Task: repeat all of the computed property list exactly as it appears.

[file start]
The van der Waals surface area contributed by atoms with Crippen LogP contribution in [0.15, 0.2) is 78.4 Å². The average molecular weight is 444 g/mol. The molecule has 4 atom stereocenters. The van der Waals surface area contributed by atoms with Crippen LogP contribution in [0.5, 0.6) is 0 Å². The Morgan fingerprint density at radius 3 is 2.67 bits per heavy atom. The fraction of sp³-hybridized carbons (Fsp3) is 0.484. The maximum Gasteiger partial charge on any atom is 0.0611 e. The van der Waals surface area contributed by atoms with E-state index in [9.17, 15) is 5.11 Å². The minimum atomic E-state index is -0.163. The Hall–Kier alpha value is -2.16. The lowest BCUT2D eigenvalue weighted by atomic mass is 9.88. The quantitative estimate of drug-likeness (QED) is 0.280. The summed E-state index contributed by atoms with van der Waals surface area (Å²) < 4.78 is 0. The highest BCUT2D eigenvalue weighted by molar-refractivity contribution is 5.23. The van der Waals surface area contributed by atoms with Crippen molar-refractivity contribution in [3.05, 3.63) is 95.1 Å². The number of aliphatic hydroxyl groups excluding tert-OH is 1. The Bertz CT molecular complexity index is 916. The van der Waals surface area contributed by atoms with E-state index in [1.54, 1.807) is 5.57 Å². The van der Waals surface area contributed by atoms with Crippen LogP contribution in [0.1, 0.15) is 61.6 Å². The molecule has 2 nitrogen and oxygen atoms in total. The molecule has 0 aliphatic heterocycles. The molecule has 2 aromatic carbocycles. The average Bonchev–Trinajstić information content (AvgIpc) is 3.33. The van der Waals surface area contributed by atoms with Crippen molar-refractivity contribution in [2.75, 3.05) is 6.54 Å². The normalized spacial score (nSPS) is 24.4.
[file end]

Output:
The van der Waals surface area contributed by atoms with Crippen LogP contribution in [0.15, 0.2) is 78.4 Å². The average molecular weight is 444 g/mol. The molecule has 4 atom stereocenters. The van der Waals surface area contributed by atoms with Crippen LogP contribution in [0.5, 0.6) is 0 Å². The Morgan fingerprint density at radius 3 is 2.67 bits per heavy atom. The fraction of sp³-hybridized carbons (Fsp3) is 0.484. The maximum Gasteiger partial charge on any atom is 0.0611 e. The van der Waals surface area contributed by atoms with E-state index in [9.17, 15) is 5.11 Å². The minimum atomic E-state index is -0.163. The Hall–Kier alpha value is -2.16. The lowest BCUT2D eigenvalue weighted by atomic mass is 9.88. The quantitative estimate of drug-likeness (QED) is 0.280. The summed E-state index contributed by atoms with van der Waals surface area (Å²) < 4.78 is 0. The highest BCUT2D eigenvalue weighted by molar-refractivity contribution is 5.23. The van der Waals surface area contributed by atoms with Crippen molar-refractivity contribution in [3.05, 3.63) is 95.1 Å². The number of aliphatic hydroxyl groups excluding tert-OH is 1. The Bertz CT molecular complexity index is 916. The van der Waals surface area contributed by atoms with E-state index in [1.54, 1.807) is 5.57 Å². The van der Waals surface area contributed by atoms with Crippen LogP contribution in [0.1, 0.15) is 61.6 Å². The molecule has 2 nitrogen and oxygen atoms in total. The molecule has 0 aliphatic heterocycles. The molecule has 2 aromatic carbocycles. The average Bonchev–Trinajstić information content (AvgIpc) is 3.33. The van der Waals surface area contributed by atoms with Crippen molar-refractivity contribution in [2.75, 3.05) is 6.54 Å². The normalized spacial score (nSPS) is 24.4.